Rev. John I. Jenkins, C.S.C.
Invited by the Vatican’s Congregation for Catholic Education to a meeting of Catholic educators from around the world at the papal retreat at Castel Gandolfo near Rome, University of Notre Dame President Rev. John I. Jenkins, C.S.C., on Thursday (Nov. 19) cited Pope Francis and the late Rev. Theodore M. Hesburgh, C.S.C., president emeritus of Notre Dame, in urging that Catholic universities serve as “both a beacon for the world, which shows the light of the Gospel, and a crossroads, where genuine seekers of truth can come together in dialogue.”
Excerpts from remarks delivered by Father Jenkins Thursday at the world congress follow.
“Father Theodore Hesburgh, C.S.C., who served as president of Notre Dame for 35 years, once said that a Catholic university is both a beacon for the world, which shows the light of the Gospel, and a crossroads, where genuine seekers of truth can come together in dialogue. This dual role is also identified in the words of Pope Francis who, in an address to me and to other leaders of Notre Dame, called us as a Catholic university to reflect a missionary discipleship, for a Catholic is ‘by its very nature … committed to demonstrating the harmony of faith and reason and the relevance of this Christian message for a full and authentically human life.’ (Address of Pope Francis to the University of Notre Dame, Jan. 30, 2014.)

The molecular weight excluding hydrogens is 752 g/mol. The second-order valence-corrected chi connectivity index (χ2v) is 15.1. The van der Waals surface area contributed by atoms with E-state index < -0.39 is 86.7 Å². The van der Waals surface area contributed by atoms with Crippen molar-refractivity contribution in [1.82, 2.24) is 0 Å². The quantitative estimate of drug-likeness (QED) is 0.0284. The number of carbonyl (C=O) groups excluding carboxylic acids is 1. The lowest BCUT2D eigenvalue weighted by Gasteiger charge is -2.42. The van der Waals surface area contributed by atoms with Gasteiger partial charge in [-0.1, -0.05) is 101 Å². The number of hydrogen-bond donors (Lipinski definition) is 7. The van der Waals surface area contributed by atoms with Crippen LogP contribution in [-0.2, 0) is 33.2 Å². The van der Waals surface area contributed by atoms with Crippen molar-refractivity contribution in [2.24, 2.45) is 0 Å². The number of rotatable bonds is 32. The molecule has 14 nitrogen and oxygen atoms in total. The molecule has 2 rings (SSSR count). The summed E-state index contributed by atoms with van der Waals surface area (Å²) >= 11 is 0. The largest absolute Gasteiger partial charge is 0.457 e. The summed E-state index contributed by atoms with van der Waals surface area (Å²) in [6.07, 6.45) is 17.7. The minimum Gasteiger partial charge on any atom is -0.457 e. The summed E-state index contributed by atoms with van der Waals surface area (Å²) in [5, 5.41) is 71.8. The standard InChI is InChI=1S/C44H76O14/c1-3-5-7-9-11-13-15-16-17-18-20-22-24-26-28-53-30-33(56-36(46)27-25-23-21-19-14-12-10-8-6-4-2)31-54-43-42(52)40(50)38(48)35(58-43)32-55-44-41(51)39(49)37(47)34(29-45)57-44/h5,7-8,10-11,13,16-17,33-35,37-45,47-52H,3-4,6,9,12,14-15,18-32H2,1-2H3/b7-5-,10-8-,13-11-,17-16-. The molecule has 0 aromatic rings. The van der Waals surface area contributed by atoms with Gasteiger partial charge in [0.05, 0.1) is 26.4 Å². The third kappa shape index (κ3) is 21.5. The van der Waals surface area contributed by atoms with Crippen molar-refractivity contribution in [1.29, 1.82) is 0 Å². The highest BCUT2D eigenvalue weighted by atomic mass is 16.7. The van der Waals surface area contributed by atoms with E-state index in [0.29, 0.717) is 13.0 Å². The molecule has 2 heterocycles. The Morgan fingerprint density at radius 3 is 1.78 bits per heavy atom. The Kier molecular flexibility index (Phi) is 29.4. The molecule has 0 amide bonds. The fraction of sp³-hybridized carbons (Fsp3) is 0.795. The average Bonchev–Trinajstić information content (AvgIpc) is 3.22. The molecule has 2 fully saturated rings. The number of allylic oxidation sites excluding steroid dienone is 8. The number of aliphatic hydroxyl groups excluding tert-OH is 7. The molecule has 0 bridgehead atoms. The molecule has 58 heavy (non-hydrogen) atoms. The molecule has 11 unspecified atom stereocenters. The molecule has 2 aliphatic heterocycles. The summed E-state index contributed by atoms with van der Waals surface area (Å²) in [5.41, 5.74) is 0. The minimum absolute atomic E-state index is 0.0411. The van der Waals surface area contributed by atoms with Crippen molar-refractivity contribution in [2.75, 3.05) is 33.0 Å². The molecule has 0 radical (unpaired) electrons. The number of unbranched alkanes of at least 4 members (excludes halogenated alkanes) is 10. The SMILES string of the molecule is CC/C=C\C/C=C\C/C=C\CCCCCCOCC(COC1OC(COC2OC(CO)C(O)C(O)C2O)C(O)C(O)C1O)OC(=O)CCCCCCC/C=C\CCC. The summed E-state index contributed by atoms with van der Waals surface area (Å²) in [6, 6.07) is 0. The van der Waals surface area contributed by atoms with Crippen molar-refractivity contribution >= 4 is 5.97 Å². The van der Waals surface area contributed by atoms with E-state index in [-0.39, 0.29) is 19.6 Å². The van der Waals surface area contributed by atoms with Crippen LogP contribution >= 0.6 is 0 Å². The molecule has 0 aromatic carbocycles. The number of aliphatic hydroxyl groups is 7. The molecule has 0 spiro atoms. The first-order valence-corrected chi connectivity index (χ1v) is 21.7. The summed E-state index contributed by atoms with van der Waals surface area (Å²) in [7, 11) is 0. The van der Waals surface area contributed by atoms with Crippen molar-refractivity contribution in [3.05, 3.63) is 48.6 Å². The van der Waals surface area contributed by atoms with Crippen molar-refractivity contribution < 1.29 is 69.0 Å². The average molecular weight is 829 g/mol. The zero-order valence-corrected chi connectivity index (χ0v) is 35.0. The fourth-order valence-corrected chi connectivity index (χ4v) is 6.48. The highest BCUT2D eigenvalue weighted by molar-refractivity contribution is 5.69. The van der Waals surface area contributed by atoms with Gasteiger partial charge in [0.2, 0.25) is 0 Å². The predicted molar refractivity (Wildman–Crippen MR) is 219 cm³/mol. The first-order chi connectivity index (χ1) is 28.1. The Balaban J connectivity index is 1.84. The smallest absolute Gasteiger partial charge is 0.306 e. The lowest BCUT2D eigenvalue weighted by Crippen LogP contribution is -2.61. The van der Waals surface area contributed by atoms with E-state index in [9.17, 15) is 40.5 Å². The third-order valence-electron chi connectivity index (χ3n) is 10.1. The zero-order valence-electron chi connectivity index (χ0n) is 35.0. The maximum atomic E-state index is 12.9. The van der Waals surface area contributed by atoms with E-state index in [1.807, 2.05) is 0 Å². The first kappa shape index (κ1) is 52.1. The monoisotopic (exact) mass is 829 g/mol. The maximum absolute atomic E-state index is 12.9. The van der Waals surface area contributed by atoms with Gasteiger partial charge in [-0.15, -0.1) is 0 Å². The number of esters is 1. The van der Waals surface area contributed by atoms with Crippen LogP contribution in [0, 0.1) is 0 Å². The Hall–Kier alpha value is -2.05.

“At the same time, he reminds us of the importance of dialogue, noting that Jesus began to preach in the ‘Galilee of the Gentiles,’ a crossroads for people of different races, cultures and religions, and he calls us ‘to experience the humility of research, that attitude of silent welcoming of the unknown, of the stranger, of the other and demonstrate one’s openness and willingness to walk with all those who are driven by a restless tension toward the truth, believers and nonbelievers, foreigners and the marginalized.’ (Message of Pope Francis to the Italian Catholic Federation of University Students, Oct. 14, 2014.)
“In our contentious and polarizing times — even, sadly, to homicidal extremes — it is challenging to be both a beacon and a crossroads. But it is a calling full of hope. May this conference be an occasion for the renewal of our institutions and of each of us individually in our mission. Indeed, may it ignite in us a renewing passion.”
Originally published by Paul Browne at news.nd.edu on November 19, 2015.